Practical Steps Beyond Annapolis
November 27, 2007
Israeli and Palestinian leaders seeking to resolve their differences in Annapolis may as well meet on the moon. Beyond the wide gaps on the core issues, the Annapolis framework ignores the harsh reality that Hamas is shut out of the process while poised to violently derail the entire effort. It is based on wishful thinking that so-called moderate Palestinian forces will be strong enough to overpower hardliners and enforce a final agreement. Though it has positive elements, the strategy is likely to fail. But progress is possible, and still within reach. An effort to end hostilities based on a long term cease-fire stands a better chance of success than pushing for a comprehensive agreement that neither side is capable of implementing. The opportunity should be seized while Hamas, and other spoilers, may be willing to stomach such an approach.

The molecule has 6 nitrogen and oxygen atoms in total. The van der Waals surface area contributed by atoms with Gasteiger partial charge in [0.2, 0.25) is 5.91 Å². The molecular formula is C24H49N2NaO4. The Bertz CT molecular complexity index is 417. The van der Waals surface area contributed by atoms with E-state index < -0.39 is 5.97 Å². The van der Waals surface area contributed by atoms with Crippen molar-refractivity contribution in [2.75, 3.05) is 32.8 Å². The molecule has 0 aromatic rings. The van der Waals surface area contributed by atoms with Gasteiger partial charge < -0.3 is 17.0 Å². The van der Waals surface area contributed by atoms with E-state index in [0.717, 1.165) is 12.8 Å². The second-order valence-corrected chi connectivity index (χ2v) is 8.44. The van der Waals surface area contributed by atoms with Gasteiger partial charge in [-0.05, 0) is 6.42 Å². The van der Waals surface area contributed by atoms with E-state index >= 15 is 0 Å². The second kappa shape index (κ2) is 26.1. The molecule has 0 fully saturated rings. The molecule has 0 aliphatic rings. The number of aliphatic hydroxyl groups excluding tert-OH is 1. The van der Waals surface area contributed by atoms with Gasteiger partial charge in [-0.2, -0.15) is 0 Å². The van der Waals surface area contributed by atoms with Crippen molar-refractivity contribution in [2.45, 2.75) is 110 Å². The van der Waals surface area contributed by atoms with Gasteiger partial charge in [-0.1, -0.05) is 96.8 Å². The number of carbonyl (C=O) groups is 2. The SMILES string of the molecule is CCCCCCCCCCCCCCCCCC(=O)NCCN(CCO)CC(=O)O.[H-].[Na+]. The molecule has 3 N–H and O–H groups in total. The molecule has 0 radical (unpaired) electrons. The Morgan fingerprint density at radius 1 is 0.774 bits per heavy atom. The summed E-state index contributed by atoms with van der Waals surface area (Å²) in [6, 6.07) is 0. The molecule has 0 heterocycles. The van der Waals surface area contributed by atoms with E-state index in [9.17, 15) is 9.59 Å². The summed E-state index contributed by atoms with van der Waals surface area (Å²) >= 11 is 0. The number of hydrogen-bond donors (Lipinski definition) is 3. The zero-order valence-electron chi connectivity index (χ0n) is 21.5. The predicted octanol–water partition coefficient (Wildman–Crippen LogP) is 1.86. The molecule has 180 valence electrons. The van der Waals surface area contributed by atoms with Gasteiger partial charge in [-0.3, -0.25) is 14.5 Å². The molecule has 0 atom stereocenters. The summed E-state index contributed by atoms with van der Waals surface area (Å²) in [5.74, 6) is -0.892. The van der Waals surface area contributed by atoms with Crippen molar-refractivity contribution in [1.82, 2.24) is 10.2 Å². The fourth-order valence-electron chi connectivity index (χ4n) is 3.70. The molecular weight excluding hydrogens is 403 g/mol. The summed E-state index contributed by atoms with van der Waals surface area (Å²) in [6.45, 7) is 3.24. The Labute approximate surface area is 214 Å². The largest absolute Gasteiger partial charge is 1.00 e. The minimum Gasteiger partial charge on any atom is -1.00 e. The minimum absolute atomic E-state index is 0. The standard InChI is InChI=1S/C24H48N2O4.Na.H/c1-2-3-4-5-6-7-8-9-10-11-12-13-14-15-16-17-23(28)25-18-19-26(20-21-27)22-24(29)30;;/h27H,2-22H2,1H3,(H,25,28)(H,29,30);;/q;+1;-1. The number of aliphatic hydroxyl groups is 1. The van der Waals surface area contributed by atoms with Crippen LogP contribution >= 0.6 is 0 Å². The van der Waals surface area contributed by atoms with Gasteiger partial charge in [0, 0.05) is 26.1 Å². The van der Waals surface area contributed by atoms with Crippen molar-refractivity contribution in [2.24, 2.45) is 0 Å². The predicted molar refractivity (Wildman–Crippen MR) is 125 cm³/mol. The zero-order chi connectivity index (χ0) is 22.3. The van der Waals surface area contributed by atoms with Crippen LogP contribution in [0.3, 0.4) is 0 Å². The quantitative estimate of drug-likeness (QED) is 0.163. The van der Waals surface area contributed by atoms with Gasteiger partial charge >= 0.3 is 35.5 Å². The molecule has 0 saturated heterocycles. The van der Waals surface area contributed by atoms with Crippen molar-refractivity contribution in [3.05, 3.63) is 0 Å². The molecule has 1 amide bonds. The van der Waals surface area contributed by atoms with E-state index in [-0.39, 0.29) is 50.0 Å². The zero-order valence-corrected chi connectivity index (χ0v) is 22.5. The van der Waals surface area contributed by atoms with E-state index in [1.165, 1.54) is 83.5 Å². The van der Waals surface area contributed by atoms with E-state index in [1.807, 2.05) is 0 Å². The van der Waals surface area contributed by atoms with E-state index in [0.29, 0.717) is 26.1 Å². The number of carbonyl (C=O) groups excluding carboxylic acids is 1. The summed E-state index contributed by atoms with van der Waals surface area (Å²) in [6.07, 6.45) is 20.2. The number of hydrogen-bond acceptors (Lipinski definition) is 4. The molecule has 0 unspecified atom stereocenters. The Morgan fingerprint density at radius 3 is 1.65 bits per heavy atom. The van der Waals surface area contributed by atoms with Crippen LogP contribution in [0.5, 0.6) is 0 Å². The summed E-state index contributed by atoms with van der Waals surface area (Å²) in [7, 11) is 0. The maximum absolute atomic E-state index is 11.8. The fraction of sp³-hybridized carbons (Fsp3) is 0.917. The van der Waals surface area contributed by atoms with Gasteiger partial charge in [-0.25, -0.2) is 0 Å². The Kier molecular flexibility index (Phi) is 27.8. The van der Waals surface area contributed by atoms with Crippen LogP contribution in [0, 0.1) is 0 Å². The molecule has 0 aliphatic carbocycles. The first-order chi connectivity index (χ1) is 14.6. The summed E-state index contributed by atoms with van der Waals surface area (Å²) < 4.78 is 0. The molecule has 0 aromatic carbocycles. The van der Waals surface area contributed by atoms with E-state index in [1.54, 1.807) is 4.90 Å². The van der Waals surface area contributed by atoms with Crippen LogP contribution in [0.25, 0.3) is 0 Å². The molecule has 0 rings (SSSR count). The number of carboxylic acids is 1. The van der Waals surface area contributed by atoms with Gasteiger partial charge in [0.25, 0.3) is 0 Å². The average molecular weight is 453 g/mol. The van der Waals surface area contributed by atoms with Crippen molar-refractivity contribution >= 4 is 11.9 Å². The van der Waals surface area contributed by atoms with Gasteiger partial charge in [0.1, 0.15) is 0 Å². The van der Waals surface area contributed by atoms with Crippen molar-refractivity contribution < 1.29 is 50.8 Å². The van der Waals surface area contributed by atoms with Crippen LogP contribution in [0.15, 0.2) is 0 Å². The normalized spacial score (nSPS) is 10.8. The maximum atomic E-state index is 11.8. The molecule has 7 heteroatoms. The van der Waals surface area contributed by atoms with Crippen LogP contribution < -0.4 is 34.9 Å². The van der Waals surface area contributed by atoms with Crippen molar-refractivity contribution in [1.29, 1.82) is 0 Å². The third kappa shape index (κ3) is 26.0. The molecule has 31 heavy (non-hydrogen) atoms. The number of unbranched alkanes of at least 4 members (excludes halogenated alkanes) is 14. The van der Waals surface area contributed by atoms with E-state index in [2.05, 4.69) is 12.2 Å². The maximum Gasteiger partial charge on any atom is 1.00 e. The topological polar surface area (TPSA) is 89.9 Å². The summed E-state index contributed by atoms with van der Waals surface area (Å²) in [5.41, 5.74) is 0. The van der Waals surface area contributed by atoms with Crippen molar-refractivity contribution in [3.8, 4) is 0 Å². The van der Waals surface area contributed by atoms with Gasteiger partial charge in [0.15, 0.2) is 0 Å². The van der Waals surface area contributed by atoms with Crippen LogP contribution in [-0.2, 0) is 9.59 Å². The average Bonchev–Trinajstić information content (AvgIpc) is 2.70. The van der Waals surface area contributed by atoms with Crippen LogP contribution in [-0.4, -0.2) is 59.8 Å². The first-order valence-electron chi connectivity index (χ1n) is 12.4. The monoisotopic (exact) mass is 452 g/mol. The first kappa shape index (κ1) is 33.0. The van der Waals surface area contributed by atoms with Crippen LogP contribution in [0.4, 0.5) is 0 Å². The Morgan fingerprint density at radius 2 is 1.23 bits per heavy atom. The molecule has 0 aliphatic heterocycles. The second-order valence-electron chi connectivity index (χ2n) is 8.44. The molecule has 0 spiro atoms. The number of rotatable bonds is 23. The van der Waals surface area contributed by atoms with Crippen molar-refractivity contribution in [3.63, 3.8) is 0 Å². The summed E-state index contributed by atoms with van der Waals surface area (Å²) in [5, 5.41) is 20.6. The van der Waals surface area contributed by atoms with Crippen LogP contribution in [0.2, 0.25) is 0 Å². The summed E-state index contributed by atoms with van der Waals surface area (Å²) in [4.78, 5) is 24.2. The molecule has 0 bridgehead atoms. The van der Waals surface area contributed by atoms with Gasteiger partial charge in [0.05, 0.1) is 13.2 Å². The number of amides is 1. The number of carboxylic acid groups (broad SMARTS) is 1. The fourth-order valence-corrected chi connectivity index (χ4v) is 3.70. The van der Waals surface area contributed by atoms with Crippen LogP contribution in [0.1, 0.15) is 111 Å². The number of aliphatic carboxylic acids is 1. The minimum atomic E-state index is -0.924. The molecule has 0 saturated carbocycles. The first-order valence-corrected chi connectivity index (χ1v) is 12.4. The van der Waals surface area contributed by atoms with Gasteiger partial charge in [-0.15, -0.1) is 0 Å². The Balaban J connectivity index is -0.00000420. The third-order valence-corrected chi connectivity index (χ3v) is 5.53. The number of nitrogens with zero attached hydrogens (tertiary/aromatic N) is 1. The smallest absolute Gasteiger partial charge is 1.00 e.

Despite low expectations of a breakthrough, a majority of Palestinians and Israelis want to end the daily cycle of violence. Yet they doubt that negotiating a final agreement will get them there. A long-term cease-fire that includes Hamas can create immediate progress without requiring unrealistic concessions on the core issues of Jerusalem and refugees. In the interim, a number of options, including those outlined in the "road map," can be explored, setting the stage for more serious negotiations on final status issues in the future.